An interview with two of the most colorful yoga teachers in Chicago
By Danielle Zhu
Sarah Starnes and Stephanie Starnes light up a room. Their hair is streaked with multiple shades of blue and purple. Their eye makeup is as intricately applied as paint to canvas. Sanskrit mantras are inked around their arms and wrists.
Sarah and Stephanie are sisters and yoga teachers. Sarah teaches in the western and northwest suburbs, while Stephanie teaches in Chicago. They often co-teach workshops. They share a passion for yoga and art and have similar beliefs and lifestyles, but each has her own distinct personality.
On the surface, their unique fashion sense sets them apart from other local yoga teachers. They attribute much of their style to their mother, who influenced how they dressed and did their hair. Growing up, the Starnes sisters questioned their mother’s gypsy- and Native American-inspired clothing. Lo and behold, as they grew up, they adopted a similar style.
“We’d always be really embarrassed [by] what [our mother] wore, but now she’s just like, ‘Ha! Look at what you guys are wearing! You’re wearing the moccasins. And look at your gypsy clothes,’” Stephanie said.
Their mother not only influenced their style but also introduced them to yoga. She raised her daughters with an all-natural lifestyle, replete with herbal medicine, an organic garden, meditation and chanting.
“[When we were younger] we weren’t really practicing yoga regularly, but our mom taught us all the other things that make up yoga without calling it ‘yoga,’” Stephanie said.
Sarah, older than Stephanie by 5 1/2 years, began practicing yoga at 12 and by 18, had started teaching. When she was getting her associate degree, Sarah went to massage schools and yoga schools and decided to teach yoga as a career.
“I love art, music, dance — a lot of the right brain stuff. Yoga was the first thing that made sense and was easy,” Sarah said. She now offers classes in aerial yoga, where asana is done while hanging from silk hammocks, allowing movement that ground practice lacks.
Stephanie also began teaching yoga at 18, but unlike Sarah, she doesn’t see it becoming her life’s work. Stephanie’s passion is music. She hopes to transition into a career of making music; in the meantime, she incorporates music into her yoga. Both sisters are known for singing during Savasana. And if that isn’t enough, they also hold monthly sound healing sessions. Students lie down and meditate in a relaxing environment enhanced by singing, gongs, essential oils, singing bowls, harmoniums and flutes.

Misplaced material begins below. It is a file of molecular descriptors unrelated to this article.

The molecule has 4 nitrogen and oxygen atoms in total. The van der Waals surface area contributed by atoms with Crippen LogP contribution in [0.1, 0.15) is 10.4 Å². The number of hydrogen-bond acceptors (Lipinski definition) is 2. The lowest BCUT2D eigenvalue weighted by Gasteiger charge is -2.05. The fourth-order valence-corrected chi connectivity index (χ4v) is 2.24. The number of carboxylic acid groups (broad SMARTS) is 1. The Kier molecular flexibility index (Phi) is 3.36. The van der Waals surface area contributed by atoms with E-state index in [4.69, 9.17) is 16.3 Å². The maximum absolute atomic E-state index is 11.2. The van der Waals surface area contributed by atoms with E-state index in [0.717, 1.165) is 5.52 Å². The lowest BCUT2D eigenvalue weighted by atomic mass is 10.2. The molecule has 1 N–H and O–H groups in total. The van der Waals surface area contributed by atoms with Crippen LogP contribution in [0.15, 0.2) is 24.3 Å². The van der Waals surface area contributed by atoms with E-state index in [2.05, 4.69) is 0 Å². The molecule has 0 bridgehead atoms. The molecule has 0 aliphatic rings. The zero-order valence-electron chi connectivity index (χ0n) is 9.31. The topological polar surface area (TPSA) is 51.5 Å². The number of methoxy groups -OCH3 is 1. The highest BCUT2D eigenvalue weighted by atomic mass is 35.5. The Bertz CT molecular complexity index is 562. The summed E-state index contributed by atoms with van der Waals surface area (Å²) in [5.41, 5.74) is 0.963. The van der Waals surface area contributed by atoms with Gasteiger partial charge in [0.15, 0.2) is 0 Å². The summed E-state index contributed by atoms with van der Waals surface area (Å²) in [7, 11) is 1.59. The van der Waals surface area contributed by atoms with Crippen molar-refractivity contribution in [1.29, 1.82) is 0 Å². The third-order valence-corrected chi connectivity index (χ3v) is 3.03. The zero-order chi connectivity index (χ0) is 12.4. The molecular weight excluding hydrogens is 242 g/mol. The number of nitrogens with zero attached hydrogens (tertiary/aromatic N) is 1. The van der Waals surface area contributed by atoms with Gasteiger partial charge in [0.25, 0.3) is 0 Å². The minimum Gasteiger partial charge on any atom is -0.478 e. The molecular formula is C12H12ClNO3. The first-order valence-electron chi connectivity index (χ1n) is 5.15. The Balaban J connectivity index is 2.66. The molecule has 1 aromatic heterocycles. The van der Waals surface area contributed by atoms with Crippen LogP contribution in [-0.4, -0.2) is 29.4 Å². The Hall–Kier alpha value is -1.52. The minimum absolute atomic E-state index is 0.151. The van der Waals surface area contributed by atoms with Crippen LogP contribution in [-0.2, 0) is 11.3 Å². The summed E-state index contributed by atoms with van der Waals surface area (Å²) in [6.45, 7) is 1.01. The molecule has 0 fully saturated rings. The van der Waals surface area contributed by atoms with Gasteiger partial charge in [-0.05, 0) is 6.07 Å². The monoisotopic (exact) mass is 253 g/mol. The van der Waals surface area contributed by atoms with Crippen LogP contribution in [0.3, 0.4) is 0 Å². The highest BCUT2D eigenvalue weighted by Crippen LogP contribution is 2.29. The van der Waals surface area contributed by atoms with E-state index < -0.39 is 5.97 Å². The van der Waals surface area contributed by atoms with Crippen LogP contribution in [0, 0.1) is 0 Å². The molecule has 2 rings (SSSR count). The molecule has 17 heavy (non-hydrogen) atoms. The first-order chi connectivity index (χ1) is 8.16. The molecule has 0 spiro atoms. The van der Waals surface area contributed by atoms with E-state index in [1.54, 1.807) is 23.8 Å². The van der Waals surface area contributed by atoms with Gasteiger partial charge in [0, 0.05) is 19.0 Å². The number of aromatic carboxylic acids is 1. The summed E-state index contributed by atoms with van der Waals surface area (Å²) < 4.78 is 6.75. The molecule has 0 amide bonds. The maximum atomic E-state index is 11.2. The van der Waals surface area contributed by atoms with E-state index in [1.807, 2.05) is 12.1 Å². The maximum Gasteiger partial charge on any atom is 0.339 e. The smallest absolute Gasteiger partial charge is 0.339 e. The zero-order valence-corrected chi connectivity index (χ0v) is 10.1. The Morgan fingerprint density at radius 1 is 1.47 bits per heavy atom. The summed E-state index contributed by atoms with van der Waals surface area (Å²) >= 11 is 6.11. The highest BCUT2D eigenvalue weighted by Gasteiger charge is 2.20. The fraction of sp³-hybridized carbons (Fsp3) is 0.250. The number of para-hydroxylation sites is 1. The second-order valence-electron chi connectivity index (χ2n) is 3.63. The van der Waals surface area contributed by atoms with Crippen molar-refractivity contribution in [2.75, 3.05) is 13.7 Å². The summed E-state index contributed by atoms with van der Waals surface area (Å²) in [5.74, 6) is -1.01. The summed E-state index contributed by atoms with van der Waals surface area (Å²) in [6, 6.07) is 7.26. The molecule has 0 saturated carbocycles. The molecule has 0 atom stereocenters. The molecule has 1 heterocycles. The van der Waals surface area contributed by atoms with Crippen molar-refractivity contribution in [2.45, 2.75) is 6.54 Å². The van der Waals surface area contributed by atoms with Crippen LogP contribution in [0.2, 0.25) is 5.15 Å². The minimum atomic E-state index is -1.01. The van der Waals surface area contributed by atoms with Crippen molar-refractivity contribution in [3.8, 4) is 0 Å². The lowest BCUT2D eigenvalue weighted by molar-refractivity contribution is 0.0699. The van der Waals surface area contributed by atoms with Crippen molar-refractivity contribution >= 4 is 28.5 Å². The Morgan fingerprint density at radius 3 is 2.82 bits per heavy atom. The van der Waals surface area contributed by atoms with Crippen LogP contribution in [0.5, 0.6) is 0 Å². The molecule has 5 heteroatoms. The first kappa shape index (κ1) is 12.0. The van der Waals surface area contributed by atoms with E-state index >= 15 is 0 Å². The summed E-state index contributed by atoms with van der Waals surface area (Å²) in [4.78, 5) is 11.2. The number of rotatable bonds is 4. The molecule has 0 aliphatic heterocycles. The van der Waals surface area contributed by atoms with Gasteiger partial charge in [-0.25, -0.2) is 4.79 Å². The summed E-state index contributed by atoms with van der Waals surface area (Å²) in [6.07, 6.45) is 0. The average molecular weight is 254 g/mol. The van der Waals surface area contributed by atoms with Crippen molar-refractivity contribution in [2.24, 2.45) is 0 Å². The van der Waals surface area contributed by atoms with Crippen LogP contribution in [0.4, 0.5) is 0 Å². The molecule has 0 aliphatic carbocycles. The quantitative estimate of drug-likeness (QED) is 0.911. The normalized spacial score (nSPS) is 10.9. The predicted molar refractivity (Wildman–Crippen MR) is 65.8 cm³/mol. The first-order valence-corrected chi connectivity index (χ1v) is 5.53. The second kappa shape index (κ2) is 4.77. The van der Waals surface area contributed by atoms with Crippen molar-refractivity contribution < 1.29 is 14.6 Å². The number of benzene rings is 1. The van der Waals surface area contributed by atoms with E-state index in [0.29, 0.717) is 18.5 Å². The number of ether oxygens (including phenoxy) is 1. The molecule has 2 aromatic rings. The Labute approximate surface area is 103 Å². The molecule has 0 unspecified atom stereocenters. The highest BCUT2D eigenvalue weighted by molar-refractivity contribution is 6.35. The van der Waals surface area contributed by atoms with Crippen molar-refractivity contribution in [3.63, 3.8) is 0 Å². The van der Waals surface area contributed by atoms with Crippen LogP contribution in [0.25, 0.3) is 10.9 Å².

“The idea behind it is that the gongs and singing bowls are tuned to different chakras and planets,” Stephanie said. “The vibrations are healing on a physical, energetic and spiritual level.”
Sarah and Stephanie’s goal to heal and to teach comes naturally, a result of yoga always having been present in their lives in some form. According to Stephanie, it’s become a part of their identity, making it easier for them to teach others.
Although Sarah and Stephanie say that they don’t care about their eccentric style when teaching, their outward appearance does serve a purpose. Their personal style is a form of self-expression, which they hope to help others find through yoga.
“Yoga just means ‘connection.’ You can think about it as creating connections to the different parts of yourself. The practice can help you to really embody more of what you feel inside,” Sarah said. “[It’s about] feeling comfortable in the body that you’re in and being OK with expressing yourself — even if it’s not the norm or what’s fully accepted.”
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